I just did an interview on the Financial Crisis Inquiry Commission that will air on public radio’s Here and Now today a bit after noon Eastern time (or whenever your local station happens to carry it). As I prepared for it, I found myself paying less attention to this week’s hearings than to the transcripts of the 1912/1913 Pujo hearings and 1932/1933/1934 Pecora hearings that the Federal Reserve Bank of St. Louis is nice enough to host on its Website.
Those hearings were each characterized by sustained, focused, in some cases prosecutorial questioning of witnesses by an experienced trial lawyer hired on expressly for that purpose (Samuel Untermyer in the Pujo hearings, Ferdinand Pecora in the Pecora hearings). And while I generally liked the parts of this week’s FCIC hearings that I saw, they didn’t have anything like that kind of relentlessness to them. They were more of a dabble. Which maybe makes sense in the first few days of hearings. But FCIC Chairman Phil Angelides really needs to find a way to move away from the dabbling if his commission is going to have an impact.The FCIC has also not seen any dramatic appearances by circus performers. Yet. Here’s the account from the June 12, 1933 edition of TIME the single most famous moment of the Pecora hearings, when a midget sat on J.P. Morgan Jr.’s lap:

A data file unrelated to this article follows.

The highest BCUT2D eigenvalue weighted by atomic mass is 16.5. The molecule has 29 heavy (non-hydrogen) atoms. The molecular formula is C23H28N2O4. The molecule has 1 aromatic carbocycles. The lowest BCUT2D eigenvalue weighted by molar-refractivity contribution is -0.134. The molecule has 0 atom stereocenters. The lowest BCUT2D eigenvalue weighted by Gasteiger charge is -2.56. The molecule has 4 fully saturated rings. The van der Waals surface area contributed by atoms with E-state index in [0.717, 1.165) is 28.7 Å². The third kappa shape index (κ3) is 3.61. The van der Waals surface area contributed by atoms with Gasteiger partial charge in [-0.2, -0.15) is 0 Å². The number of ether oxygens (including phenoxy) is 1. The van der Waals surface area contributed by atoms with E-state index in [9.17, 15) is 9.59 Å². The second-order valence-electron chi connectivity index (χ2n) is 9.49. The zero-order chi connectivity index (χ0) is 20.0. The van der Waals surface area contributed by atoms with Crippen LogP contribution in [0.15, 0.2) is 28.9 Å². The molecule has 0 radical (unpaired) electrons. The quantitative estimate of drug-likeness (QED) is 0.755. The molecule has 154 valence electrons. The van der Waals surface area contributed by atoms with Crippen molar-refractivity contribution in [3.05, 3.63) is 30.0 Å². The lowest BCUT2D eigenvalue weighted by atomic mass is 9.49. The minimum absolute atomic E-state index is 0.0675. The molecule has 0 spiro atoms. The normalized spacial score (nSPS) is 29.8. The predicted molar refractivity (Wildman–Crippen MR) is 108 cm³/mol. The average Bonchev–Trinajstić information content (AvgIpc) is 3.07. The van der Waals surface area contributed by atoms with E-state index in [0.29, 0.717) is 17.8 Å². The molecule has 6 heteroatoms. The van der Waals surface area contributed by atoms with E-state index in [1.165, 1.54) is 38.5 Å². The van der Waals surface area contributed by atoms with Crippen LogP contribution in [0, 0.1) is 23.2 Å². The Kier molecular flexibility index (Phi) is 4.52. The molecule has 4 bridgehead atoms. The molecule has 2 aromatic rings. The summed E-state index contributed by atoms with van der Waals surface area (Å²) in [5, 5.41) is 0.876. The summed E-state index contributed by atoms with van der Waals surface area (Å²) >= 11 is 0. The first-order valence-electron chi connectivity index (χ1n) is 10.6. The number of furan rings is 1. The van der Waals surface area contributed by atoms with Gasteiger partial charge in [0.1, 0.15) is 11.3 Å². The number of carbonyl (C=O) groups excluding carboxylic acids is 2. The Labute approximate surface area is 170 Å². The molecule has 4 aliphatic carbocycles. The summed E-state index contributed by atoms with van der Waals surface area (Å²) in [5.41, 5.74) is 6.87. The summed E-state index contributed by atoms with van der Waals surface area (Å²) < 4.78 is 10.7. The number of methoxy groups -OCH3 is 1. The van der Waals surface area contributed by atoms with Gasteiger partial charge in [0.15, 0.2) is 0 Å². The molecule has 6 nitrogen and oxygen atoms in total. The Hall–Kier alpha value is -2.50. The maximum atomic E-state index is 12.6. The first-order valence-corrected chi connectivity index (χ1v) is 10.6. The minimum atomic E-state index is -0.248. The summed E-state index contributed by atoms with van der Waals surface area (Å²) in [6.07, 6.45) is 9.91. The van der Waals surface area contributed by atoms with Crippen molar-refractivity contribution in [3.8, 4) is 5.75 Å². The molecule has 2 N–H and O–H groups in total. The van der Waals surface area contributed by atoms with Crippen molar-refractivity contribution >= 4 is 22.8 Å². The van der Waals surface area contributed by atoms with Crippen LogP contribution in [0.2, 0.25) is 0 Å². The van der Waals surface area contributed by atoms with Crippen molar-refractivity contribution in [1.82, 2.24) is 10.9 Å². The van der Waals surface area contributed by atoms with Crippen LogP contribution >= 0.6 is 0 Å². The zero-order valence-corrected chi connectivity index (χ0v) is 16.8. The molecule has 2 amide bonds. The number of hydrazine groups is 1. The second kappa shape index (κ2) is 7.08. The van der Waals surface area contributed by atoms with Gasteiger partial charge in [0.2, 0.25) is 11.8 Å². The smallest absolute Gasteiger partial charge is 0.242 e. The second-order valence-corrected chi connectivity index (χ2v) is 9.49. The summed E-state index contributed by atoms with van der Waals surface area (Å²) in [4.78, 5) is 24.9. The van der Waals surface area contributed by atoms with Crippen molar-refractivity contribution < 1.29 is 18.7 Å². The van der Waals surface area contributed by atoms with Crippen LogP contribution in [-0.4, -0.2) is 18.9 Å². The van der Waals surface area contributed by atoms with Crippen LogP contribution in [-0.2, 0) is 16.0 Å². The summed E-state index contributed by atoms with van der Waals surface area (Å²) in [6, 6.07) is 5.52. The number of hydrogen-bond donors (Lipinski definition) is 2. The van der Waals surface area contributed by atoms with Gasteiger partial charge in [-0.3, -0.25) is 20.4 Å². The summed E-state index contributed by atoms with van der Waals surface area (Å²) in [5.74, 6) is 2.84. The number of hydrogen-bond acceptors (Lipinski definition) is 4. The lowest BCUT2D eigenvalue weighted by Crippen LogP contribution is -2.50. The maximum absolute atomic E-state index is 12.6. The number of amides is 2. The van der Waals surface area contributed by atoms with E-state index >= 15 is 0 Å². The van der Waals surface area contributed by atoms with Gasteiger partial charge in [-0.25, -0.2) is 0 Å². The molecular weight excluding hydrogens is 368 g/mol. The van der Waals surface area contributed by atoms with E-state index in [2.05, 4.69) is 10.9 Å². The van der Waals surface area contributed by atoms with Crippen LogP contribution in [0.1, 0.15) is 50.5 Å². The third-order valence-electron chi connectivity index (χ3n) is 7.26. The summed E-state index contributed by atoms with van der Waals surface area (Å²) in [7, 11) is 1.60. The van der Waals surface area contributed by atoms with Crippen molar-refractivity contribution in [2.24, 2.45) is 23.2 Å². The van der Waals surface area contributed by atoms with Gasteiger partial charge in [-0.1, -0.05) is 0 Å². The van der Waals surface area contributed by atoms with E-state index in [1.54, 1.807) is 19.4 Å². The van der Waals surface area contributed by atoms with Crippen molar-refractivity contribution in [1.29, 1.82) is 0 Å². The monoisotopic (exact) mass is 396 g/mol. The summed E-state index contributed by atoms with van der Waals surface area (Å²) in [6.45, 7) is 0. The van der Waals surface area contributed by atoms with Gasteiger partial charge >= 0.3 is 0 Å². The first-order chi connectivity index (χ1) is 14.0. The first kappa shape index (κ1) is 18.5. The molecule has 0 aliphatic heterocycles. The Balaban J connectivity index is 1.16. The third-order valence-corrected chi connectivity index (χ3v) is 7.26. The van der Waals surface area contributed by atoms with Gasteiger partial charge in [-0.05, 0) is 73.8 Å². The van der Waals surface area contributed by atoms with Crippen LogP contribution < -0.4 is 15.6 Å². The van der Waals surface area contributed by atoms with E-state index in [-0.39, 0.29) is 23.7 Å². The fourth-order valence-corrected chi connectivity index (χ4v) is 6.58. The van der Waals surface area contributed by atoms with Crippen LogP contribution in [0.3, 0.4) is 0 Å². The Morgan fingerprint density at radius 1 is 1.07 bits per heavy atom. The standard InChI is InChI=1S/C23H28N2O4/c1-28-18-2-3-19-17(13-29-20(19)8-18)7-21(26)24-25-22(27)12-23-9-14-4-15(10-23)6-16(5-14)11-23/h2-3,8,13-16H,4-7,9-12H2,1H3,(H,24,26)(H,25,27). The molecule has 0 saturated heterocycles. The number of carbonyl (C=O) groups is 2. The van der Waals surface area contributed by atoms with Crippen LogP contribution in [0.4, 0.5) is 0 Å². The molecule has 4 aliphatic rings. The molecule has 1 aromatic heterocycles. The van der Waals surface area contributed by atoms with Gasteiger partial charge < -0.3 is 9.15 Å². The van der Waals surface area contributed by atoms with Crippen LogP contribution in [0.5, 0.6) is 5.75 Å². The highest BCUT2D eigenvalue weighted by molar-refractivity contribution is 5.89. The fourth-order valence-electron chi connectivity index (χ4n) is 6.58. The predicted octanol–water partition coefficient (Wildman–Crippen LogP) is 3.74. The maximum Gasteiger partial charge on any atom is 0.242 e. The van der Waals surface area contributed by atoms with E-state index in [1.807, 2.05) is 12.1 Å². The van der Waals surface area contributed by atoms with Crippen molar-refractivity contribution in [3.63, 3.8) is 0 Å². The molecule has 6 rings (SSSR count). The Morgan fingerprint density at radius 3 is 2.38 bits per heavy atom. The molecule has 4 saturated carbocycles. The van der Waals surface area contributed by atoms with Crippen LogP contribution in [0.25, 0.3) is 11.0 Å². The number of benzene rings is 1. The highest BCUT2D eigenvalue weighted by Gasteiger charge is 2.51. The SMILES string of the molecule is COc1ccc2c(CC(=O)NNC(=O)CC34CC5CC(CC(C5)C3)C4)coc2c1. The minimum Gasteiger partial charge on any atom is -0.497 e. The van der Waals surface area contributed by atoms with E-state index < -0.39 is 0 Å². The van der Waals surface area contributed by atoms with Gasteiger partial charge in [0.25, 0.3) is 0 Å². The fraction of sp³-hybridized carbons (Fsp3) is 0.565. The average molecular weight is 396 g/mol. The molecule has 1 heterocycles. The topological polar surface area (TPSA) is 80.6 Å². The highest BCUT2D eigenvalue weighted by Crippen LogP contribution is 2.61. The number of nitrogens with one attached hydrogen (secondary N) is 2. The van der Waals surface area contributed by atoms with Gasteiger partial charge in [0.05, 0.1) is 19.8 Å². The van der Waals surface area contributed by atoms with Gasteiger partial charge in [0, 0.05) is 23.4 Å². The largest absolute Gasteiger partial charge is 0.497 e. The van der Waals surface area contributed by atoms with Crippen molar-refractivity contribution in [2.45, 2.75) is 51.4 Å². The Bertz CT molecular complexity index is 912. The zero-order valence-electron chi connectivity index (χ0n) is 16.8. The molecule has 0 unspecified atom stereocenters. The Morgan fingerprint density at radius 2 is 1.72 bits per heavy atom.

One day while the committee was holding an executive session in another room, a female midget, Lya Graf of Ringling Bros. Circus, wriggled through the waiting crowd and headed straight for Banker Morgan. Leading the 21-in., 22-lb. creature in her gaudy blue satin dress was Charles Leef, assistant to famed Press-agent Dexter Fellows. “Gangway!” Leef cried. “The smallest lady in the world wants to meet the richest man in the world.” Before Banker Morgan knew it, Leef had plunked Lya Graf down on his lap. Newscameras went into frantic action. The spectators roared with amazed amusement. Banker Morgan grinned diffidently as he went through the act.
Morgan: Why, I’ve got a grandson bigger than you.
Midget: But I’m older.
Morgan: How old are you?
Pressagent: She’s 32. Midget: I’m only 20.
Morgan: Well, you certainly don’t look it. Where do you live?
Midget: In a tent. sir.
Lya Graf slid off the banker’s knee. Pressagent Leef plunked her back again as the photographers yammered for more. “Lya, take off your hat,” he commanded. She did not want to. Mr. Morgan backed her up: “No, don’t take it off. I think it’s pretty.”